Nobu is part of a growing empire of Japanese restaurants owned by celebrity chef Nobu Matsuhisa. With a dozen eateries to-date in the U.S. as well as nearly 20 more locations spread across the world, the restaurants appeal to a wide palate. At Nobu Miami Beach, Oscar Noborikawa, executive sushi chef, enhances the global element by incorporating a Peruvian flair into Japanese seafood. This blending of two cultures, he says, stems from his own upbringing.

“I have a Japanese background, [and I was] born in Peru,” Noborikawa explains. “I can offer the best of both worlds. … Our fusion of Japanese cuisine with Peruvian influences allows us to differentiate ourselves as a breaking force in the industry.”

Beyond staples like the yellowtail sashimi with jalapeno, many guests enjoy premium sushi options like the sawara (Spanish mackerel) and the tuna and asparagus roll. A weekly chef’s menu also allows diners to sample a variety of rotating dishes. Noborikawa encourages customers to open their minds to new items; when necessary, however, alternative ingredients are available for substitution.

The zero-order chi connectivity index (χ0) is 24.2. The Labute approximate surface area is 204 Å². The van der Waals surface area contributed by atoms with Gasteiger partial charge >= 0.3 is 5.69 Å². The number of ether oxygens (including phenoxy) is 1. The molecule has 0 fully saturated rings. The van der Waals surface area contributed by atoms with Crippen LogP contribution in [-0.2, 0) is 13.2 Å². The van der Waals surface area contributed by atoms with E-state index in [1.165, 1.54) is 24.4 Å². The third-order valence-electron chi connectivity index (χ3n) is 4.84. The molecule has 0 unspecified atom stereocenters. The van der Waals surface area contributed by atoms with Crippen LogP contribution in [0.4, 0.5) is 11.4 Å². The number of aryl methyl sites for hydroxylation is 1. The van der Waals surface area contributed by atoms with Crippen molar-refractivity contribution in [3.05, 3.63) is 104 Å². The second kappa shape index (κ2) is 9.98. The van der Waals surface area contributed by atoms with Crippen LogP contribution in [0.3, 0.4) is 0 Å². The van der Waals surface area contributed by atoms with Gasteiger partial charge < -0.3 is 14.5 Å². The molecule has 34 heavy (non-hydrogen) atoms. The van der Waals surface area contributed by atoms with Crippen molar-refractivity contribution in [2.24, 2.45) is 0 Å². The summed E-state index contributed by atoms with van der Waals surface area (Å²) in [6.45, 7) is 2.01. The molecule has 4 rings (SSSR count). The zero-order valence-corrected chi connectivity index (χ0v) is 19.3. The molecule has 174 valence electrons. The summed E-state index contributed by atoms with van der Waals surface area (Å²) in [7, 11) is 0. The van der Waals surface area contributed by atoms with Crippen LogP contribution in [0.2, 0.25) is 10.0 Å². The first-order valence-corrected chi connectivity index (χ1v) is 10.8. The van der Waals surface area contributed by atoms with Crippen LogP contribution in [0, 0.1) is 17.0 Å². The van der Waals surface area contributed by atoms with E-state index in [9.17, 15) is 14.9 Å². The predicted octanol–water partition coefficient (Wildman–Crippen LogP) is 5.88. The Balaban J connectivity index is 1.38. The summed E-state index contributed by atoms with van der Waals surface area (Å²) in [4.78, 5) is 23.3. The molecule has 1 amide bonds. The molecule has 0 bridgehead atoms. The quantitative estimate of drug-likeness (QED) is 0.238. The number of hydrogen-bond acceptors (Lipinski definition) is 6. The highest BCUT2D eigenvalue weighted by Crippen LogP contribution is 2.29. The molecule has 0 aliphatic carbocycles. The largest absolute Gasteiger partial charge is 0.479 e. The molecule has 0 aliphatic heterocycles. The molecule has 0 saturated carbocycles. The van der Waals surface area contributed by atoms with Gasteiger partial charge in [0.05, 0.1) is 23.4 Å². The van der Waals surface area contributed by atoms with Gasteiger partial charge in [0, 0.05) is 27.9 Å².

The wide variety at Nobu is enough to draw crowds to the eatery daily, but Noborikawa also credits the restaurant’s success to the company’s corporate chef. “Having chef Thomas Buckley … here in our location is a great asset,” Noborikawa says. “We are able to be more gastronomically driven and [are] allowed more room for creativity.” (noburestaurants.com)

Doraku

South Beach and Brickell

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Kevin Aoki, Doraku’s founder and CEO, is the ideal person to run a Japanese restaurant in Miami. The son of Benihana founder Rocky Aoki has more than 20 years of experience in the restaurant industry; however, those looking for a Benihana clone will be surprised to discover a menu at Doraku that embraces a Latin influence mixed with pan-Asian flavors. This inspiration can be found in dishes such as Peruvian seafood ceviche (Hawaiian swordfish, crab, shrimp, octopus and ika (squid) with Japanese cucumbers, sweet onions and cilantro marinated in a spicy lemon yuzu sauce).

Doraku offers izakya dining, which means plates are brought to the tables at a steady pace to create a convivial ambience. To add to this aesthetic, Doraku has a variety of seating arrangements with space for parties of all sizes. For instance, the private Red Lantern Room seats 16 and is decorated with 25 lanterns, while a communal Happiness Table allows up to 14 guests. Smaller groups are also accommodated, particularly at the sushi bar, where diners enjoy views of antique masks from Japan and other parts of Asia. (dorakusushi.com)

 

—Written by Ryan Ritchie